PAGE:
Drugs and counterfeits that are dangerous to the public fall under the nebulous category of "general welfare." Knowing receipt of stolen property is a matter of state law, unless it has a a value of at least $5,000 and has been transported across state lines, in which case it is covered by federal law, again under the authority of the commerce clause.

It's somehow of a stretch, however, to argue that the federal general welfare powers would extend to making individual possession of a counterfeit musical instrument a criminal offense. Its not dangerous to the general public (unless one is a Gibson lover). If this is within the scope of federal power, it's hard to imagine anything that isn't

It 's an open question whether states can enact such laws. Some folks argue that Illinois law has done so, but the statute in question has never been used against an individual owner, and hence has never been tested in court.

Again, I utterly share you distaste for these things , and I'm not intending to annoy you in any way. I do become interested in any post stating what the law is, just as anyone does when a post touches on their specialist subject.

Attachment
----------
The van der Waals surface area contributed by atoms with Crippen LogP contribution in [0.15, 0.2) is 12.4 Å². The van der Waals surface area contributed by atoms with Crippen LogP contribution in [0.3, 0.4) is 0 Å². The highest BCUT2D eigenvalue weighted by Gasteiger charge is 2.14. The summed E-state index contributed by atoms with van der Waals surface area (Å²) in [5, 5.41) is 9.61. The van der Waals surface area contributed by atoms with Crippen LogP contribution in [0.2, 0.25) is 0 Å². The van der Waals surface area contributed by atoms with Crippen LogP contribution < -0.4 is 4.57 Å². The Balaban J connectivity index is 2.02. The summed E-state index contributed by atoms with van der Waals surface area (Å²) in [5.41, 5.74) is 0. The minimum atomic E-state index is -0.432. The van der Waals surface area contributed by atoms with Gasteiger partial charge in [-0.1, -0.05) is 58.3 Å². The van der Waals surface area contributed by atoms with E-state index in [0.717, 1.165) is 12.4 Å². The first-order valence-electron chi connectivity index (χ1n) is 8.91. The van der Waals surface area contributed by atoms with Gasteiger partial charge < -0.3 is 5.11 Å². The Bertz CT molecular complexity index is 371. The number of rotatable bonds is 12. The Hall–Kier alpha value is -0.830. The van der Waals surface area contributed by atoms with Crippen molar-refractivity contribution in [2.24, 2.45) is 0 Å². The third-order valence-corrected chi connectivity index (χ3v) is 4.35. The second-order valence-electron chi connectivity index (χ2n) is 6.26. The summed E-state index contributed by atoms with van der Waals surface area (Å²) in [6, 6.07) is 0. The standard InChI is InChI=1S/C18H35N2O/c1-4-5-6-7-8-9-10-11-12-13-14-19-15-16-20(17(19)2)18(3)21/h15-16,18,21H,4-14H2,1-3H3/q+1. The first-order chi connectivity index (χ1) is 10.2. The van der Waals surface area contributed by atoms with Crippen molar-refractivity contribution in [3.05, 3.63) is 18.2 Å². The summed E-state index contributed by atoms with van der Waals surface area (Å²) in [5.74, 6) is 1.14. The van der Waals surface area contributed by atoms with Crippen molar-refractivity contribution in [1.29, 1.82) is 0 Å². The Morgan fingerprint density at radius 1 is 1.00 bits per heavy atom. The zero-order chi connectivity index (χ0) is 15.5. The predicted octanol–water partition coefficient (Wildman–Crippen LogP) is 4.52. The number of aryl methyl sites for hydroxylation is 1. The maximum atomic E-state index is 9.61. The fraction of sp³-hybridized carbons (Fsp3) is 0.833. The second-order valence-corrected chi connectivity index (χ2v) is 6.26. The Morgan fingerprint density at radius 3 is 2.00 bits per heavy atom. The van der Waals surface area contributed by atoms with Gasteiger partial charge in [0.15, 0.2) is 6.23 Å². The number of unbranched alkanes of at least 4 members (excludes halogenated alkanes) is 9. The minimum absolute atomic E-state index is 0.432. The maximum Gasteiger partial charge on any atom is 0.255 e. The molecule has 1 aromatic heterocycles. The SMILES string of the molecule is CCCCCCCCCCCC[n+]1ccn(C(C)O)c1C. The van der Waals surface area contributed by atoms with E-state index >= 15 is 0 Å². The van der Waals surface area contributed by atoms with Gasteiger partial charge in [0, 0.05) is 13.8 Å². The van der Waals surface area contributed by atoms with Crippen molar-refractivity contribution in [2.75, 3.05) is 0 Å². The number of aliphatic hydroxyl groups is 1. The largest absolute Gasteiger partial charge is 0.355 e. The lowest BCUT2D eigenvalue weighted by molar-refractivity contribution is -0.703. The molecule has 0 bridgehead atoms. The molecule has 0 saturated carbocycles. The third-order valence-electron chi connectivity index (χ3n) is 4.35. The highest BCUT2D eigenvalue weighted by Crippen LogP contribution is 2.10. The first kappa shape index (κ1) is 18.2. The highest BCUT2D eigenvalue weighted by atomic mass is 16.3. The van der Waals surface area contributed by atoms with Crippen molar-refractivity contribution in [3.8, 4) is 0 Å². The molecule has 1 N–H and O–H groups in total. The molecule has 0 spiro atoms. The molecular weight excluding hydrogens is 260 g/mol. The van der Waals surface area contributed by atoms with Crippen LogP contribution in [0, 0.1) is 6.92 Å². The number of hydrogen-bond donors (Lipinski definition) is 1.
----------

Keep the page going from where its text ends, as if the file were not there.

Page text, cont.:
Cheers

MH
 

martin H

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$158K?

Someone's math seems a little off?:hmm:
The feds typically value counterfeit goods seized at the established retail value of the original. if you can buy, say, Windows 10 for $75 on Amazon, a counterfeit copy is valued at $75.

This is because the penalties are based ,in part, on the value of the counterfeit goods imported.
 

BKS

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Fake fake fake... Even fake headstock break.... Fake
Fake Gibson, Mayones, Jackson etc etc



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Roxy13

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Because it can be difficult to prove a person knowingly bought a counterfeit, generally the buyer is seen as an innocent victim. So in most states having it in your possession or even buying it is not illegal. However, once it's yours you aren't allowed to resell it.
 

rockstar232007